At the 67th session of the United Nations General Assembly on September 18, 2012, Zimbabwean Robert Mugabe denounced the "arrogance, unilateralism and military hegemony" of NATO, which he described as “terrorist group”.
In 2011, two weeks before the murder of Muammar Gaddafi, the leader of the Libyan revolution, the former president of Zimbabwe Robert Mugabe criticized the intervention of the North Atlantic Treaty Organization (NATO) in Libya. “NATO countries are simply trying to kill Gaddafi. They deliberately killed some of his children. What is the difference between them and the Taliban or al-Qaeda? “, then questioned the head of state, who affirmed that “NATO is a terrorist organization which defies international law, which obviously only wants to kill”.
A year later, the assassination of Gaddafi - officially by the revolutionary brigades supported by NATO - recorded, Mugabe decided to continue his criticism of the Atlanticist organization. On September 18, 2012, at the rostrum of the UN General Assembly, to African applause, Mugabe denounced the destruction of Libya and painted a vitriolic portrait of NATO, in front of his own ambassadors.
"The growing warmongering tendency of NATO states, inspired by the arrogant belief that they are the most powerful among us, and which they manifest through the use of military hegemony, as in Libya, is the the very antithesis of the fundamental principles of the United Nations”, claimed Mugabe, who criticized the isolation of Africa: “the African Union has been defied, ignored and humiliated”.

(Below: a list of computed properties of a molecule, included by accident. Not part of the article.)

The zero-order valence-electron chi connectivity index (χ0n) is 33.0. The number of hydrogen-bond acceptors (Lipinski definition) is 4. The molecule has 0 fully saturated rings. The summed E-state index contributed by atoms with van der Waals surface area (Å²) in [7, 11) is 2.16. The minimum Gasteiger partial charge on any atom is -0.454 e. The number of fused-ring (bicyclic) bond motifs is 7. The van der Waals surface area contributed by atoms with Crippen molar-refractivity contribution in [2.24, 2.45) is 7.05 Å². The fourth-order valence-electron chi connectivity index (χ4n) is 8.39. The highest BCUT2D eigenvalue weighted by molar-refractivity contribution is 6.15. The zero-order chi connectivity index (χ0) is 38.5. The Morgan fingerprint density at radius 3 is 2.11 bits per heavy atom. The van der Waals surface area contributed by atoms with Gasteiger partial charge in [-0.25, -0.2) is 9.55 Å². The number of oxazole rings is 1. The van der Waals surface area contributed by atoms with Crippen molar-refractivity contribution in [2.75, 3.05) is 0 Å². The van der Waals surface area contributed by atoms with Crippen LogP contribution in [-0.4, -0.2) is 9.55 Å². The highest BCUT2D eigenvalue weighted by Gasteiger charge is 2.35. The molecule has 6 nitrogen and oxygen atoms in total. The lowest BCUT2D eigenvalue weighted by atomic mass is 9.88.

A speech which, nearly ten years later, still finds a certain echo. In 2022, Libya is still torn apart, eleven years after Gaddafi's death, and NATO countries are blaming African countries for failing to back up their condemnation of Russian intervention in Ukraine.
The enemy of the West
Mugabe had a grudge against NATO, he who was accused of being the "black Hitler" by the British press, who was attacked by Western NGOs for his one-party rule and who had been sanctioned by Western countries between 2002 and 2017. Zimbabwe has often been referred to as the “Cuba of Africa” due to the embargo it was subject to during this period.
Mugabe ended up overthrown by General Sibusiso Moyo in 2019. And Vice President Emmerson Mnangagwa was made president after Mugabe's forced resignation. A coup that the international community obviously welcomed, highlighting above all – in the absence of proven crimes against humanity against the Mugabe regime – the “economic failure” of the ousted president. Even today, economists assure without flinching that Mugabe's Zimbabwe, with 20 billion dollars of GDP, had an unemployment rate reaching 90%.
But it was above all the virulent outings and Mugabe's foreign policy that displeased Westerners. During his lifetime, the Zimbabwean President said, when the UN denounced the nationalization of Western companies in his country: "We must discriminate against the countries that discriminate against us".